From Middle English cariage, from Old Northern French cariage, from carier (to carry).



carriage (countable and uncountable, plural carriages)

Carriage render
  1. The act of conveying; carrying.
  2. Means of conveyance.
  3. A wheeled vehicle, generally drawn by horse power.
    The carriage ride was very romantic.
  4. (Britain) A rail car, especially one designed for the conveyance of passengers.
    • 1967, Sleigh, Barbara, Jessamy, 1993 edition, Sevenoaks, Kent: Bloomsbury, →ISBN, page 7:
      When the long, hot journey drew to its end and the train slowed down for the last time, there was a stir in Jessamy’s carriage. People began to shake crumbs from their laps and tidy themselves up a little.
    • For more quotations using this term, see Citations:carriage.
  5. The manner or posture in which one holds or positions a body part, such as one's arm or head.
    The runner has a very low arm carriage.
  6. (now rare) A manner of walking and moving in general; how one carries oneself, bearing, gait.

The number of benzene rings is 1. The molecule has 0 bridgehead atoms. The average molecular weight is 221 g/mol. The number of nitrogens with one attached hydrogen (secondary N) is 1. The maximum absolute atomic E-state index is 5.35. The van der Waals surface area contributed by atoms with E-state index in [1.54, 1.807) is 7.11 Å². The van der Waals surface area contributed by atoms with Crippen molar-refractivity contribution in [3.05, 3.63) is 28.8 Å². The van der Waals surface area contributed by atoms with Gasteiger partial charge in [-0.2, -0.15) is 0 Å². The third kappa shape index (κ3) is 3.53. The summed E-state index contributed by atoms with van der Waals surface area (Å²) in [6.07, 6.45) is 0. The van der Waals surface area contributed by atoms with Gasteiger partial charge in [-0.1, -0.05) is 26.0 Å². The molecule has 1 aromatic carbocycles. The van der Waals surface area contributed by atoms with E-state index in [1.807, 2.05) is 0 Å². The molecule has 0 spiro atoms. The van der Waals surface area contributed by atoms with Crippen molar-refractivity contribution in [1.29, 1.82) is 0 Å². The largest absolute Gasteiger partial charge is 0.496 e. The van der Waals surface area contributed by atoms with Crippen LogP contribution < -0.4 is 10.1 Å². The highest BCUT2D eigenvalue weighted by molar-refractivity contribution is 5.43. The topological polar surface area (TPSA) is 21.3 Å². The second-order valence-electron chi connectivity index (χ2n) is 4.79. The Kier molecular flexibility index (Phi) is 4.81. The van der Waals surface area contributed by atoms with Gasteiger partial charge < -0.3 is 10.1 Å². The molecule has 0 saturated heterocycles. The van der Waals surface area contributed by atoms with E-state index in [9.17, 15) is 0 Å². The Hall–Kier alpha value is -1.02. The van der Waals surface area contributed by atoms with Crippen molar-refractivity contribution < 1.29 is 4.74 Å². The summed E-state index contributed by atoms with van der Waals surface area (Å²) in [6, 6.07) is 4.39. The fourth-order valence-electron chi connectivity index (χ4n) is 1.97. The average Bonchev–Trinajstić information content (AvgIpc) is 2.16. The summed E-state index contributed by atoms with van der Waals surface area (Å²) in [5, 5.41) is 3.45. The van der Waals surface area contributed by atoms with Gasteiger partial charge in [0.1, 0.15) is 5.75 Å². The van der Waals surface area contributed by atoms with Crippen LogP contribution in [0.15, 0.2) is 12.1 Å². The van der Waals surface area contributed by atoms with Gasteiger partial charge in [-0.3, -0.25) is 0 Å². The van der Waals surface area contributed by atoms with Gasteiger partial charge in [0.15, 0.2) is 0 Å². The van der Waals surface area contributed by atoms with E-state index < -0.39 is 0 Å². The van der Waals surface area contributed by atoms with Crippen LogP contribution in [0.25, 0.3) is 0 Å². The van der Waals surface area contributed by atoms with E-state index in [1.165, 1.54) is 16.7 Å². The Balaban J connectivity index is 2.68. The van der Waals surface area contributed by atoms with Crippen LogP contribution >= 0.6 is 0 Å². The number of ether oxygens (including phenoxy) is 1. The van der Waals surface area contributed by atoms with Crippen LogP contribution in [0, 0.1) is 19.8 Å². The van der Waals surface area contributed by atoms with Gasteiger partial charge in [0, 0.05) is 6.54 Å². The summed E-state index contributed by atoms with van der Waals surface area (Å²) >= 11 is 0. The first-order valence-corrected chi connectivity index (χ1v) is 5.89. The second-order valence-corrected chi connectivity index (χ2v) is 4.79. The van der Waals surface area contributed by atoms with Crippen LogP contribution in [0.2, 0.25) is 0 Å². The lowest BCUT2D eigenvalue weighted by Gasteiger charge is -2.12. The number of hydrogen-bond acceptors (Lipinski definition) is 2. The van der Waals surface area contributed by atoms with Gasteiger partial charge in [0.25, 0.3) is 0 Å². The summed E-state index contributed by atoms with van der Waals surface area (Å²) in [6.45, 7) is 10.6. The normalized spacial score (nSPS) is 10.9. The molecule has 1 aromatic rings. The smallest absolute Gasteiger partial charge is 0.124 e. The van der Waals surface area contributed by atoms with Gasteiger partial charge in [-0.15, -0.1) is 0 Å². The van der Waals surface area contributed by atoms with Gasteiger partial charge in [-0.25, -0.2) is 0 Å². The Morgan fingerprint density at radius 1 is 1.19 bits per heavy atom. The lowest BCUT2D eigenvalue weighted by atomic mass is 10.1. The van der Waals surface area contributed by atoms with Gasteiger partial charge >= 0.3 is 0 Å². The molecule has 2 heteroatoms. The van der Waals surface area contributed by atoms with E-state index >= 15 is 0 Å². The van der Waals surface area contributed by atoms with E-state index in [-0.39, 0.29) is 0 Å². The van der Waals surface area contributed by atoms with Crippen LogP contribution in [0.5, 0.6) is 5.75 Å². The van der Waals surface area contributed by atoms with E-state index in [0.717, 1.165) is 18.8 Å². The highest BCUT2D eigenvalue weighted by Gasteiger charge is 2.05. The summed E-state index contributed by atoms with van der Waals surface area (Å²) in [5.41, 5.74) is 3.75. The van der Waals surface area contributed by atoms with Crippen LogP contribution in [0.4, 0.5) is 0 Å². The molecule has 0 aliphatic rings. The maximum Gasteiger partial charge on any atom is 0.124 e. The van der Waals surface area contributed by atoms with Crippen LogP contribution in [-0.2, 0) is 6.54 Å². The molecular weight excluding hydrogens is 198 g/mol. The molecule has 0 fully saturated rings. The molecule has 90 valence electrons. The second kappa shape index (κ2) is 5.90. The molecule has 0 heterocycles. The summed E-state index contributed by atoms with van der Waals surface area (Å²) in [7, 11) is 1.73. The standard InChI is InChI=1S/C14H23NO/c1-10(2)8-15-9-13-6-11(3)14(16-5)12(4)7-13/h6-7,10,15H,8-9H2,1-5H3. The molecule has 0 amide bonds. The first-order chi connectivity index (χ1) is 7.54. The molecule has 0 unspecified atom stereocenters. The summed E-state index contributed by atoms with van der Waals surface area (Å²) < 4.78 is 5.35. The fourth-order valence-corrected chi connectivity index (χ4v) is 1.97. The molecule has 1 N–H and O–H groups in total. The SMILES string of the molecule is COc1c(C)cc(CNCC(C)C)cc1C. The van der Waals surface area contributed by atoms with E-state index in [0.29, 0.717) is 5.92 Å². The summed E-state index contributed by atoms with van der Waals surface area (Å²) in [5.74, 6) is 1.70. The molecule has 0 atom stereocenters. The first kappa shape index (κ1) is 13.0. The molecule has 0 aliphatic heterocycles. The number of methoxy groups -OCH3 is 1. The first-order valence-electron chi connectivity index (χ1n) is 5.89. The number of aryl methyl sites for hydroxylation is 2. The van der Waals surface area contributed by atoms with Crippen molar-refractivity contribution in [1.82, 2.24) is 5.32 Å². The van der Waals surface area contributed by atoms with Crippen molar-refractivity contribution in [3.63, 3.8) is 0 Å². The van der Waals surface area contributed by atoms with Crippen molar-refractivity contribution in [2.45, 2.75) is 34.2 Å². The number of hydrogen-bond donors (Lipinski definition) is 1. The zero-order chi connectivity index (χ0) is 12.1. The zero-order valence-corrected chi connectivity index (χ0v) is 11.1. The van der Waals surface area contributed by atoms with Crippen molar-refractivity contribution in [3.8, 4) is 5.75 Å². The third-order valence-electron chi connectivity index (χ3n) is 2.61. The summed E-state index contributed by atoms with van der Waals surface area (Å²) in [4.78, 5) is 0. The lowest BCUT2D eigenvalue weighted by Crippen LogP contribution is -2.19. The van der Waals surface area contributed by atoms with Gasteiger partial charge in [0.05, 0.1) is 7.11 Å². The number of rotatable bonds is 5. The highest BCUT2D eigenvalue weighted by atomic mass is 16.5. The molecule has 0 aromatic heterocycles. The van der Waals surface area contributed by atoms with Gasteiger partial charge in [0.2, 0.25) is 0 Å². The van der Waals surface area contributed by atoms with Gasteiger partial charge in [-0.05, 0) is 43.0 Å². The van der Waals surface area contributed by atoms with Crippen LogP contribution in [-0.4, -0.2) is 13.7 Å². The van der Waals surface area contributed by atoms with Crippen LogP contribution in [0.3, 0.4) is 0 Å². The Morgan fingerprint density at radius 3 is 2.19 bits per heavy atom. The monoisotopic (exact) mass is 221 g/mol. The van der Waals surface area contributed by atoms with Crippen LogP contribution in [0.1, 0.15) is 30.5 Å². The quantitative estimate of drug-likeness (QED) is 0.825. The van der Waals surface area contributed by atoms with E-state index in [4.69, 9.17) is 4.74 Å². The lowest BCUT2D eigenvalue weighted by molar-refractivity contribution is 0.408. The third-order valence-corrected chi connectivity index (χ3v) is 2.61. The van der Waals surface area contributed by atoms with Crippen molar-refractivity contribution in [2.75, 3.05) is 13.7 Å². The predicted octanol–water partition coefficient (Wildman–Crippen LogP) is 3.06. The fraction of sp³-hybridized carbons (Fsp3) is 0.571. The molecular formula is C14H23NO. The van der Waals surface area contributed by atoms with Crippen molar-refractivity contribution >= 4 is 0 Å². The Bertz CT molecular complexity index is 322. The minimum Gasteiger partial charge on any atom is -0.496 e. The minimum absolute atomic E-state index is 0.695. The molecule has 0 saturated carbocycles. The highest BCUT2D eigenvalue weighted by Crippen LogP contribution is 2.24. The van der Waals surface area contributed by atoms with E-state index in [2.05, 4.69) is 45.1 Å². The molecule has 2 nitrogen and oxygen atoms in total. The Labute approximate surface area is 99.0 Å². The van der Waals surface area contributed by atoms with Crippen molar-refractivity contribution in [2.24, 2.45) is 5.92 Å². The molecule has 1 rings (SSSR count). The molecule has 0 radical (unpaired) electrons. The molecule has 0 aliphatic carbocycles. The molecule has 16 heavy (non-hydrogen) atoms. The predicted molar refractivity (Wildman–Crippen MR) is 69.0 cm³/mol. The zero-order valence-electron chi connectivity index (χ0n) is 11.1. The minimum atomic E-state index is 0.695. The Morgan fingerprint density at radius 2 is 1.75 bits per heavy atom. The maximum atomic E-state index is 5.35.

• 1590, Edmund Spenser, The Faerie Queene, II.i:
      His carriage was full comely and vpright, / His countenaunce demure and temperate [...].
    • 1942, Emily Carr, The Book of Small, "Characters," [1]
      In spite of her erect carriage she could flop to her knees to pray as smart as any of us.
    • 2010, Christopher Hitchens, Hitch-22, Atlantic 2011, p. 90:
      He chose to speak largely about Vietnam [...], and his wonderfully sonorous voice was as enthralling to me as his very striking carriage and appearance.
    • For more quotations using this term, see Citations:carriage.
  7. (archaic) One's behaviour, or way of conducting oneself towards others.
    • 1749, Henry Fielding, Tom Jones, Folio Society 1973, p. 407:
      He now assumed a carriage to me so very different from what he had lately worn, and so nearly resembling his behaviour the first week of our marriage, that [] he might, possibly, have rekindled my fondness for him.
    • 1819, Lord Byron, Don Juan, I:
      Some people whisper but no doubt they lie, / For malice still imputes some private end, / That Inez had, ere Don Alfonso's marriage, / Forgot with him her very prudent carriage [...].
    • For more quotations using this term, see Citations:carriage.
  8. The part of a typewriter supporting the paper.
  9. (US, New England) A shopping cart.
  10. (Britain) A stroller; a baby carriage.
  11. The charge made for conveying (especially in the phrases carriage forward, when the charge is to be paid by the receiver, and carriage paid).
    Synonyms: freight, freightage, cartage, charge, rate
  12. (archaic) That which is carried, baggage


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